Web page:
The Cache River Basin in southern Illinois is a unique ecosystem holding important wetlands, including one of only sixteen in the United States listed by the United Nations’ UNESCO division as wetlands of “international importance.” Before logging and conversion to agriculture, over 240,000 acres (97,124 ha) of the Cache River’s watershed were covered with cypress-tupelo (Taxodium distichum, Nyssa aquatica L.) swamps. Today, the area holds two of the largest cypress trees in the United States and some of the oldest living cypress trees known. The Cache River Watershed in southern Illinois has a complex natural history influenced by glaciation, perhaps tectonic events in the past 1,000 years, and certainly by radical alteration after European settlement.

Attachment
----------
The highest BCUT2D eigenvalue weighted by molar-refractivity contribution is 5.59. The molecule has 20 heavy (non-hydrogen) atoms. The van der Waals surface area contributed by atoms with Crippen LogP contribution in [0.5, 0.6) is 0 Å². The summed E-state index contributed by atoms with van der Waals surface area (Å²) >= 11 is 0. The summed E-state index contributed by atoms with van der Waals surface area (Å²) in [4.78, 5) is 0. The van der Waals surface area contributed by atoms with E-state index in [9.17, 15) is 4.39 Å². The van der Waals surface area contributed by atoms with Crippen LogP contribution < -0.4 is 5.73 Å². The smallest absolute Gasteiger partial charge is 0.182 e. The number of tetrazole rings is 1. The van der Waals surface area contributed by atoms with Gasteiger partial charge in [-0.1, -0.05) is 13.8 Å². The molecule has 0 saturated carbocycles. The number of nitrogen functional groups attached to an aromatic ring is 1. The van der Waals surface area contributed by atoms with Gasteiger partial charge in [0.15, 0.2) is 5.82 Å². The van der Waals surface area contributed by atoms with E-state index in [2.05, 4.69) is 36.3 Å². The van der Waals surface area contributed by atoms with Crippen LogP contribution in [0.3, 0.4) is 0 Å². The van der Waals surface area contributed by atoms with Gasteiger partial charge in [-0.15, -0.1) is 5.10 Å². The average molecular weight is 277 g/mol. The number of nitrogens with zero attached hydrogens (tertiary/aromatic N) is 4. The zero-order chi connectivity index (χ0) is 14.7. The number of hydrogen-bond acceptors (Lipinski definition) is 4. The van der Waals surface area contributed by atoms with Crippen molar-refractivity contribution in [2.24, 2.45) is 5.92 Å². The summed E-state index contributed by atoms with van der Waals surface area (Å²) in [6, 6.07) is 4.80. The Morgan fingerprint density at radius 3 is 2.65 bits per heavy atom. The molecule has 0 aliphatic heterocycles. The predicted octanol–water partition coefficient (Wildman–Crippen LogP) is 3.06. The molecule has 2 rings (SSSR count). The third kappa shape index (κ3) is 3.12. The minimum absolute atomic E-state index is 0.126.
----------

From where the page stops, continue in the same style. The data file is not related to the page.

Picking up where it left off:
In 2005, LRRD was hired by the Cache River Joint Venture Partnership to investigate the evidence for water levels in the middle Cache River Valley prior to extensive drainage network alteration beginning in the late 1800s. Our research included analysis of historical records and geomorphology of the Cache Valley, and may have uncovered evidence that some wetlands in the Valley have origins as “sunklands” formed by tectonic events in the past 1,200 years.
The Cache River Joint Venture Partnership, The Nature Conservancy, the Illinois Department of Natural Resources and the US Fish and Wildlife Service, with the Natural Resources Conservation Service, Illinois State Geological Survey, and siesmologist Martitia Tuttle of M. Tuttle and Associates.